It's not all fun in the sun for Jem and the Holograms at the moment, because even though they're enjoying the sandy beaches of Hawaii, there's a dark storm clouds of emotion hovering over everyone, threatening to ruin their fun. It all comes to a head with Kelly Thompson, Gisele Lagace, W. Victoria Robado and Shawn Lee's Jem and the Hologram's #25 as secrets are revealed, but do they offer transparency or treachery?
Secret Weapons was a Valiant team-up book from the '90s that starred Livewire, Bloodshot, and Geomancer. Later this year, the franchise gets a 21st century reboot that places Livewire front and center where she belongs. In June, Eric Heiserrer, Raúl Allén and Patricia Martín will relaunch Secret Weapons as Livewire rounds up the kids with powers deemed too insignificant for Toyo Harada's Harbinger program.
ComicsAlliance chatted with Allén about his collaboration process in defining the visual language of Secret Weapons, Livewire's role as a lead character, and the re-emergence of iconic Valiant villain Rex-o.
Dynamite Entertainment founded its Project Superpowers line as a way to reverently pay respects to the Golden Age superheroes that had fallen into the public domain, but later this year a new series is taking a decidedly irreverent spin on the concept. Ryan Browne and Pete Woods' Hero Killers is set in a town where everyone's a superhero and the old guard aren't retiring to make way for the next generation, so the up-and-coming heroes decide to do something about it.
Ahead of the release of Project Superpowers: Hero Killers #1, ComicsAlliance chatted to Browne and Wood about their take on beloved characters and their influences in applying satirical tropes to an established superhero universe.
Recently, the subject of rotating art teams in superhero comics reached a tipping point, and people have started to wonder if the concept does more harm than good in the long run. With double-shipping in superhero comics becoming more prevalent and artists’ contributions are becoming seen as interchangeable, it’s important to stop and ask: Are rotating artistic creative teams good for comics in the long-run, or does it start us down a path of recognizing the writer’s contributions as inherently more important to the finished product?
Later this year, Kieron Gillen and Antonio Fuso team-up for a one-shot at Dynamite titled James Bond: Service, which sees the infamous spy caught up in a plot to end the Special Relationship between the United States and Great Britain with a single gunshot. ComicsAlliance chatted to Gillen about what makes a modern Bond story, making Bond his own, and what James Bond means in a post-Brexit world.
Warren Ellis and Jon Davis-Hunt's The Wild Storm has so far lived up to its promise of reinventing the familiar through the most modern and forward thinking of lenses, creating a global spy conspiracy that brings together fan-favorite characters like Grifter, Voodoo and The Engineer. Next week sees the release of The Wild Storm #3, which features the return of one of Ellis' most popular creations, Jenny Sparks, radically re-imagined for a millennial age, and we have a preview of Jenny's new powers in action.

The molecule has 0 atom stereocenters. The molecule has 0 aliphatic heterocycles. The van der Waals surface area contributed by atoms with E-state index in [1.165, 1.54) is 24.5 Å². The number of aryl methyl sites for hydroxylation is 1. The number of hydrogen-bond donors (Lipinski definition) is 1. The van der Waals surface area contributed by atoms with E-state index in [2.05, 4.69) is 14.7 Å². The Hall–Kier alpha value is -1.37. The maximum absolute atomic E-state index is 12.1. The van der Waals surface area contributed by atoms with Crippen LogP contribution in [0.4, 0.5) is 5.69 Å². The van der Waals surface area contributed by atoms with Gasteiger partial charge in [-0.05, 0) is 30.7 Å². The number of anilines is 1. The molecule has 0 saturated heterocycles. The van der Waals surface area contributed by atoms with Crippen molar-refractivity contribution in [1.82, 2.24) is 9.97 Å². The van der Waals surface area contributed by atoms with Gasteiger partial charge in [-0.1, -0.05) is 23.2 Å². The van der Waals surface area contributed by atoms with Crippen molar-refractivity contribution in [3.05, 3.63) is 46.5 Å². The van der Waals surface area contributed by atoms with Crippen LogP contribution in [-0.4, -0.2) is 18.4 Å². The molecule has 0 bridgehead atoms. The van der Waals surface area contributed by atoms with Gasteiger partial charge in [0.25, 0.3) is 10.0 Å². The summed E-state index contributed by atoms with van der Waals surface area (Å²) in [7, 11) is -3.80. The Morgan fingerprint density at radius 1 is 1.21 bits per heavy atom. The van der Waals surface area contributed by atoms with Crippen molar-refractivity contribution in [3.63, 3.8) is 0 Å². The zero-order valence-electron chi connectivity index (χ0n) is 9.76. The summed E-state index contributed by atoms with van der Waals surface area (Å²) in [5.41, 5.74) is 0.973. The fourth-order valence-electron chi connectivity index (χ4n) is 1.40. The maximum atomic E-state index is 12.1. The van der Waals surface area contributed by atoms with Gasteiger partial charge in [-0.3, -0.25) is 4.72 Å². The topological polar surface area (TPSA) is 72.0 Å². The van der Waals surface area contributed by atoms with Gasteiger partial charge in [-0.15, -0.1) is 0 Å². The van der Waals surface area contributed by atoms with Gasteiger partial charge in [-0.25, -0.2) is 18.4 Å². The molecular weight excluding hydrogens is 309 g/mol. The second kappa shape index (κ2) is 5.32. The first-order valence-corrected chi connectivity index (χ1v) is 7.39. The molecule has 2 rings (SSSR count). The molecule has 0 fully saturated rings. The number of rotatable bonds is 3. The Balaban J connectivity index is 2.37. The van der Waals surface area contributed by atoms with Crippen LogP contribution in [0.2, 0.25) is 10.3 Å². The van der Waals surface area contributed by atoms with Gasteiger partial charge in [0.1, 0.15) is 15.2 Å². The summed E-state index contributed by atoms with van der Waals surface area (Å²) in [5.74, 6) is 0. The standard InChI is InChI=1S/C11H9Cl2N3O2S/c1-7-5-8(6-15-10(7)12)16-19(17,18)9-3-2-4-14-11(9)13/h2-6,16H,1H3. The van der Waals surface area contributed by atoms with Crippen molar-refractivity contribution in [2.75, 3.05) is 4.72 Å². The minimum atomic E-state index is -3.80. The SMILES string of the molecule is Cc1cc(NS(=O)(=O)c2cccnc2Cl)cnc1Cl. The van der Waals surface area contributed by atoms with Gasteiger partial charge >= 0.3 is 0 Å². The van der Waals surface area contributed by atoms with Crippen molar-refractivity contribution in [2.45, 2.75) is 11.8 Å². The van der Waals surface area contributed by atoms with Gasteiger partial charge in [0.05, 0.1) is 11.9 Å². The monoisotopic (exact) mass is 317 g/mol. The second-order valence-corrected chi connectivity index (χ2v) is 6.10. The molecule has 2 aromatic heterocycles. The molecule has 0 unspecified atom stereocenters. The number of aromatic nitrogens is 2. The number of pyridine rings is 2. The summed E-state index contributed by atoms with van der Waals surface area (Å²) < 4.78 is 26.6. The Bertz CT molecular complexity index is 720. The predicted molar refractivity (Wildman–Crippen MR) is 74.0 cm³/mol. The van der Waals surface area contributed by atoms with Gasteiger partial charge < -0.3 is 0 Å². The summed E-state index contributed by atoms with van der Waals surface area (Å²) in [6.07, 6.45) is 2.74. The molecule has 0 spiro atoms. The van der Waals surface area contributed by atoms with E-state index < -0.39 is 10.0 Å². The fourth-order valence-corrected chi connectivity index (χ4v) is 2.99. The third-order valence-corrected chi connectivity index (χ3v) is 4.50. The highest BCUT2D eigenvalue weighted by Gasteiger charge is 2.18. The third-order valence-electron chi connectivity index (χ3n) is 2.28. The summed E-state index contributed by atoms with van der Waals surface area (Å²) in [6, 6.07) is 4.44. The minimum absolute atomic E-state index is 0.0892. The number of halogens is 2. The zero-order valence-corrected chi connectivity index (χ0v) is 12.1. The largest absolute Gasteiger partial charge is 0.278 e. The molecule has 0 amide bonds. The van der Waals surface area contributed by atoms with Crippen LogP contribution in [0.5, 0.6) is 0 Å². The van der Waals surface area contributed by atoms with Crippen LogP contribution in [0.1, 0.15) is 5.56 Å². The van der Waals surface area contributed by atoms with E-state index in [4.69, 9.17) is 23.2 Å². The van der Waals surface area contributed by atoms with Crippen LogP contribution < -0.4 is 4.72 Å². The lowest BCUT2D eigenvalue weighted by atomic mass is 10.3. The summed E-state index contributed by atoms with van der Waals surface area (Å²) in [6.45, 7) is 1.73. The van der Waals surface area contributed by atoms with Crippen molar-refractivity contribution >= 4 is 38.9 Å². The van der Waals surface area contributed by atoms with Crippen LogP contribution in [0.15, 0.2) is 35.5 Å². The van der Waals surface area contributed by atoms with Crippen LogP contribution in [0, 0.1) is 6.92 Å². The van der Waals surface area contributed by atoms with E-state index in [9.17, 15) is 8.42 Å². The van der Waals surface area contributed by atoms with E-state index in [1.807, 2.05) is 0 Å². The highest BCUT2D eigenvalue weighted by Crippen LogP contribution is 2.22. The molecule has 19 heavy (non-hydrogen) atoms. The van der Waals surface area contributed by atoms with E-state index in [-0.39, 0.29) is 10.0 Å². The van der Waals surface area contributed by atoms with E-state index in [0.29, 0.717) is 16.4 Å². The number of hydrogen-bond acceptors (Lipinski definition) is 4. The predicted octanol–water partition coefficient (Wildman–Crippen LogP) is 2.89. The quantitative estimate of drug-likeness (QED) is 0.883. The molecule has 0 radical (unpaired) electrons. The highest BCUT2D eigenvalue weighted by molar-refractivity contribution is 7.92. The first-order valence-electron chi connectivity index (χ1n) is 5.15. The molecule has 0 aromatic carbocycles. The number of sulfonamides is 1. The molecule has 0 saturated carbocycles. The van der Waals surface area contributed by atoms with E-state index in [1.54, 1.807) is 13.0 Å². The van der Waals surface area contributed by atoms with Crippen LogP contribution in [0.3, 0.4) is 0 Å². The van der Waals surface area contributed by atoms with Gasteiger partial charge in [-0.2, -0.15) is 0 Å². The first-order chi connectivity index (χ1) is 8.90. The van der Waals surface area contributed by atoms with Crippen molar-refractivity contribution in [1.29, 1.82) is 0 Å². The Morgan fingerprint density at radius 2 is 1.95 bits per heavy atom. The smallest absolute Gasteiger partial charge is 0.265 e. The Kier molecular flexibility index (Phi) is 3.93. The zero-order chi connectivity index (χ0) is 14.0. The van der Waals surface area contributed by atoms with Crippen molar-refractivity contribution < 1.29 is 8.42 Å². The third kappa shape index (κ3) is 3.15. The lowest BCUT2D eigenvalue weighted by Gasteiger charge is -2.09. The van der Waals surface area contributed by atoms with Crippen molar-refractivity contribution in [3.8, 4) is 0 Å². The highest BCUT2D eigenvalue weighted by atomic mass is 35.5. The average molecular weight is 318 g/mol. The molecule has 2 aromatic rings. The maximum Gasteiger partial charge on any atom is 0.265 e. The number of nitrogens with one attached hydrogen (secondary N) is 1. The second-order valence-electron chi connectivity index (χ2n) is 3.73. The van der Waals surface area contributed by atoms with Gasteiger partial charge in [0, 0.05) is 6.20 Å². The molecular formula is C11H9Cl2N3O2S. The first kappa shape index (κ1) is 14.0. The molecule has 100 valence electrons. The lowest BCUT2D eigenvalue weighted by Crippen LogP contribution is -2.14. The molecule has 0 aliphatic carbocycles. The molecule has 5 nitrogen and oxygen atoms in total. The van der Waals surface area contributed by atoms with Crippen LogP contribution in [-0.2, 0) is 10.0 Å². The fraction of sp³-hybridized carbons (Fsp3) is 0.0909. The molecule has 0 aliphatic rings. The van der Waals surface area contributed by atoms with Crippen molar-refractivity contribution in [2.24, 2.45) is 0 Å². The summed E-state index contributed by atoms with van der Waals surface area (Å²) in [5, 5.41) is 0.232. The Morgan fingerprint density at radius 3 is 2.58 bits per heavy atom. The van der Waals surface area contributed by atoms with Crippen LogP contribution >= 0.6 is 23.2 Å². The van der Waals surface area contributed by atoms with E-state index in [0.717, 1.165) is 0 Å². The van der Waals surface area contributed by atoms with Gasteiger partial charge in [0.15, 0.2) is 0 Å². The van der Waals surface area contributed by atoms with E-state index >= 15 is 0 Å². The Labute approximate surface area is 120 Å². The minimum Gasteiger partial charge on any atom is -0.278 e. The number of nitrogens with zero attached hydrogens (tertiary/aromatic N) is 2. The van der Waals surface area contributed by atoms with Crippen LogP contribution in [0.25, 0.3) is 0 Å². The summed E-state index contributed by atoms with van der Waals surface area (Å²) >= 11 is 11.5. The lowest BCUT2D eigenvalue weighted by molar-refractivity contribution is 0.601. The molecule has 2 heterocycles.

Over the past few years, Amanda Conner and Jimmy Palmiotti have carved out their own little corner of the DC Universe and filled it with some of its weirdest antics and strangest characters. The writing team has been responsible for shepherding Harley Quinn through her most popular years in pop culture, and will soon take on the duties of re-inventing The Jetsons for a modern age.
ComicsAlliance caught up with the team, who are also a married couple, to talk about their approach to Harley, their luck with artistic collaborators, and translating millennial fears to a hopeful post-apocalypse.
Grant Morrison is a polarizing creator, with some people writing off entire swaths of his career for being "too confusing," while others proselytize about its virtues, so long as you understand these very specific references and cult theories he's alluding to. It can be tough to decide where you stand on him, so if you're struggling to find a way into Morrison's impressive career and body of work, we've assembled a Reading List of the ten top stories that could turn you into a die-hard Morrison devotee.
In the debut edition of MVP, we asked for your votes to determine the greatest heroine of the Golden Age of comics, and the votes have now been tallied, giving us a solid top ten of some of the most iconic heroes in comics. While a few of the entrants on the list may come as no surprise, there's one or two entrants who cracked the top ten that could benefit from a modern age revival.
The current Venom series has been a bit of an enigma. It doesn't quite explain what happened to Flash Thompson, and has flipped the roles a bit to the point that the new host, Lee Price, is a bad egg who wants to do crimes, and the symbiote is the angel on his shoulder, trying to convince him not to. However everything changes next month as the original Venom, Eddie Brock, returns to the comic, and potentially returns to the role. Check out a first look at Mike Costa and Gerardo Sandoval's Venom #6.